Political Parties and Elections Bill

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Q 95Mr. Tyrie: Is the general improvement of the register a necessary condition for getting on with introducing—
The Chairman: May I ask you to direct your speech into the microphone so that I can hear?
Q 96Mr. Tyrie: I shall put my question differently since I have been given the opportunity. How quickly do you think—realistically—we can and should get ahead with the introduction of individual voter registration with voter identifiers?
Sir Christopher Kelly: I do not know the answer to that question because it is on a practical matter on which I am not an expert. If the burden of the question that Mr. Wills asked me earlier was, “Should we do all these things first before we introduce individual registration?”, I may have given a misleading answer, because it seems to me that we need someone to look carefully at how quickly it can be done and what steps need to be taken. On whether those steps need to be taken before such a scheme is introduced or as part of its introduction, I bow to the wisdom of others who know much more about the practicalities of implementation than I.
Q 97Mr. Tyrie: Two further questions. Just to be clear, I do not want to put words in your mouth, but I think that you have described the Northern Ireland experience in a way that suggests that you think it was a considerable success.
Sir Christopher Kelly: That is my belief, yes.
Mr. Tyrie: And that a crucial part of that was not only individual registration but voter identifiers. You see those as coming together and needing to be together in any package.
Sir Christopher Kelly: Subject to arguments to the contrary, yes, I do. I also added a third thing, which was an energetic and robust administrator.
Q 98Mr. Tyrie: My last question. You have said that the combination of household registration and postal voting on demand is fundamentally flawed—toxic, one could perhaps argue, to the integrity of the system. In the absence of the reform that you would prefer and that your committee and your predecessor argued for strongly, do you see a case for withdrawing postal voting on demand and returning to the pre-existing system for postal voting, to try to bring some measure of integrity back into the system and make it less vulnerable and flawed?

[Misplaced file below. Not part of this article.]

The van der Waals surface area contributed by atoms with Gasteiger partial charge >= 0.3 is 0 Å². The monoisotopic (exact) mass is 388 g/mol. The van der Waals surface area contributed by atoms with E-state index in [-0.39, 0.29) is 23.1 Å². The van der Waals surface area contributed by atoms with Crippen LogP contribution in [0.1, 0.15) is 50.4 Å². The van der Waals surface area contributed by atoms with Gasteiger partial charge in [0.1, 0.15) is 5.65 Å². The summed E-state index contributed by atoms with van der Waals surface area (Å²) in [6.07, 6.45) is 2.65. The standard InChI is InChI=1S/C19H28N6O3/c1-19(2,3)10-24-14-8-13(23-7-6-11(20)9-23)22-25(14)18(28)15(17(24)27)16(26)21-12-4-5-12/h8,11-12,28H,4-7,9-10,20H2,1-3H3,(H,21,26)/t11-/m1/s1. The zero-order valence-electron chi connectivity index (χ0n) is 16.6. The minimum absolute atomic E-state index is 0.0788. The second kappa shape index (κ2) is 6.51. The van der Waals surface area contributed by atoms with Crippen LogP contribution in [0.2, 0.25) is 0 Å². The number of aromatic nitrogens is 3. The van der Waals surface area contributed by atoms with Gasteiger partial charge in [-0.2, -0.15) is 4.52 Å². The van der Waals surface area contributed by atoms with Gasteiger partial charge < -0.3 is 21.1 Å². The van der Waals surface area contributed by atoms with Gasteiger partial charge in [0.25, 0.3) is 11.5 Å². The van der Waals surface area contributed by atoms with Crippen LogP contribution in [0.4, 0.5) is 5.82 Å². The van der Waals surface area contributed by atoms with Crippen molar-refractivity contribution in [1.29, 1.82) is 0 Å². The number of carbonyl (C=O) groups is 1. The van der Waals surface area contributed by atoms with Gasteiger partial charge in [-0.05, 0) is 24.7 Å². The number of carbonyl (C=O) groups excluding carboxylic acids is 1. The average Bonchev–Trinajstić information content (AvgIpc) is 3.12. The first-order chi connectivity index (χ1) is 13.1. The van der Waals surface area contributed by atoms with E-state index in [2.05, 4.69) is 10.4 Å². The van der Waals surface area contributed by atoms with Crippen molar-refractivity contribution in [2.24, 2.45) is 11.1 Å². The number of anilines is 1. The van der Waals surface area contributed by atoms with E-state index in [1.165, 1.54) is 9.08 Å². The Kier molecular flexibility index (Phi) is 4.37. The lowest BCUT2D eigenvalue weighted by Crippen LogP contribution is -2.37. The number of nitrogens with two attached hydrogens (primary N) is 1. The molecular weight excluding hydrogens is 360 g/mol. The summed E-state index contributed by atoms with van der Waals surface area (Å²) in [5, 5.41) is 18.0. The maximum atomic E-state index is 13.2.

Sir Christopher Kelly: Is there a case for that? Yes. Would I favour doing it? I do not know, is the honest answer.
Q 99Mr. Tyrie: Would you be prepared to give it thought and come back to us?
Sir Christopher Kelly: How can I answer other than, “Yes, of course?”
Mr. Tyrie: Thank you very much.
Q 100Mr. Djanogly: Do you think that removing the Electoral Commission’s statutory duty to encourage democratic participation and voting would allow an increased focus on the regulation of party finance and electoral administration? I put that to both of you.
Sir Christopher Kelly: Shall I answer that? My answer has to be yes, because that is precisely what my committee recommended. It was after a more focused commission, and thought that that would achieve that result.
Sir Hayden Phillips: I agree with that. Perhaps I could just add, though, that I happen to favour individual voter registration, too. I am speaking as a private citizen rather than in any official capacity. You combine it, though, as Chris implied, with a serious and vigorous campaign to get more registration going. That costs money, and if we want it to succeed we have to pay for that campaign to get people on it.
Q 101Mr. Djanogly: I would point out that not to register is, of course, a criminal offence. What we currently have is a mass of people breaking the law. Do you think that the law should be more rigorously enforced?
Sir Hayden Phillips: The spectre of a lot of people who are hiding from electoral registration, possibly not knowing so, being harried through the criminal courts would make the authorities pause before pursuing the policy that you have described. Were I to return to my old role of advising Ministers, I would say that it would be courageous. Vigorous leadership of a programme of encouraging registration, and being prepared to spend some money on it—whether local authorities or the Electoral Commission—would be a very good thing for democracy in this country.
The Chairman: If there are no further questions, I record our gratitude to Sir Hayden and Sir Christopher for their patience in sitting through the previous session this morning to hear our disagreements, and especially for the clarity, tolerance and good humour with which you have responded to our interrogations. Thank you very much.
Further consideration adjourned.—[Ian Lucas.]
Adjourned accordingly at sixteen minutes to One o’clock till Thursday 6 November at Nine o’clock.
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